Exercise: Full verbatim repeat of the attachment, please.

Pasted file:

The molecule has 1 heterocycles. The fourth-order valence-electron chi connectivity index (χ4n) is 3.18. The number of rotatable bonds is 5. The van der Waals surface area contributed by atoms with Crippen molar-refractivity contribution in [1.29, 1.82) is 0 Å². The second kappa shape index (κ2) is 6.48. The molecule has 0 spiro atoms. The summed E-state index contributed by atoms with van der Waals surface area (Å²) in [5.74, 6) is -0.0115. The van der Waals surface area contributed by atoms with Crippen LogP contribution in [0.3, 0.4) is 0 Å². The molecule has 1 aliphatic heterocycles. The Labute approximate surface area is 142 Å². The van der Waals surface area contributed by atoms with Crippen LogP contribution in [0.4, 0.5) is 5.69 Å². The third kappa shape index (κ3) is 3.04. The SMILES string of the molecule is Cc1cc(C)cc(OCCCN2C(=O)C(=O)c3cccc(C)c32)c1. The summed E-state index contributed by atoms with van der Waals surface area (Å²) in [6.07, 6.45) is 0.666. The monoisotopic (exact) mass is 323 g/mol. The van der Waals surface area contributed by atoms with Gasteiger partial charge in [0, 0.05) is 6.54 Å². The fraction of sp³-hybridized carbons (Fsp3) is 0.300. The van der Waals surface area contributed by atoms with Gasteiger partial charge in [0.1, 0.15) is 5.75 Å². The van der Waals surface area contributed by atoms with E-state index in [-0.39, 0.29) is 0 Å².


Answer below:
The molecule has 1 heterocycles. The fourth-order valence-electron chi connectivity index (χ4n) is 3.18. The number of rotatable bonds is 5. The van der Waals surface area contributed by atoms with Crippen molar-refractivity contribution in [1.29, 1.82) is 0 Å². The second kappa shape index (κ2) is 6.48. The molecule has 0 spiro atoms. The summed E-state index contributed by atoms with van der Waals surface area (Å²) in [5.74, 6) is -0.0115. The van der Waals surface area contributed by atoms with Crippen LogP contribution in [0.3, 0.4) is 0 Å². The molecule has 1 aliphatic heterocycles. The Labute approximate surface area is 142 Å². The van der Waals surface area contributed by atoms with Crippen LogP contribution in [0.4, 0.5) is 5.69 Å². The third kappa shape index (κ3) is 3.04. The SMILES string of the molecule is Cc1cc(C)cc(OCCCN2C(=O)C(=O)c3cccc(C)c32)c1. The summed E-state index contributed by atoms with van der Waals surface area (Å²) in [6.07, 6.45) is 0.666. The monoisotopic (exact) mass is 323 g/mol. The van der Waals surface area contributed by atoms with Gasteiger partial charge in [0, 0.05) is 6.54 Å². The fraction of sp³-hybridized carbons (Fsp3) is 0.300. The van der Waals surface area contributed by atoms with Gasteiger partial charge in [0.1, 0.15) is 5.75 Å². The van der Waals surface area contributed by atoms with E-state index in [-0.39, 0.29) is 0 Å².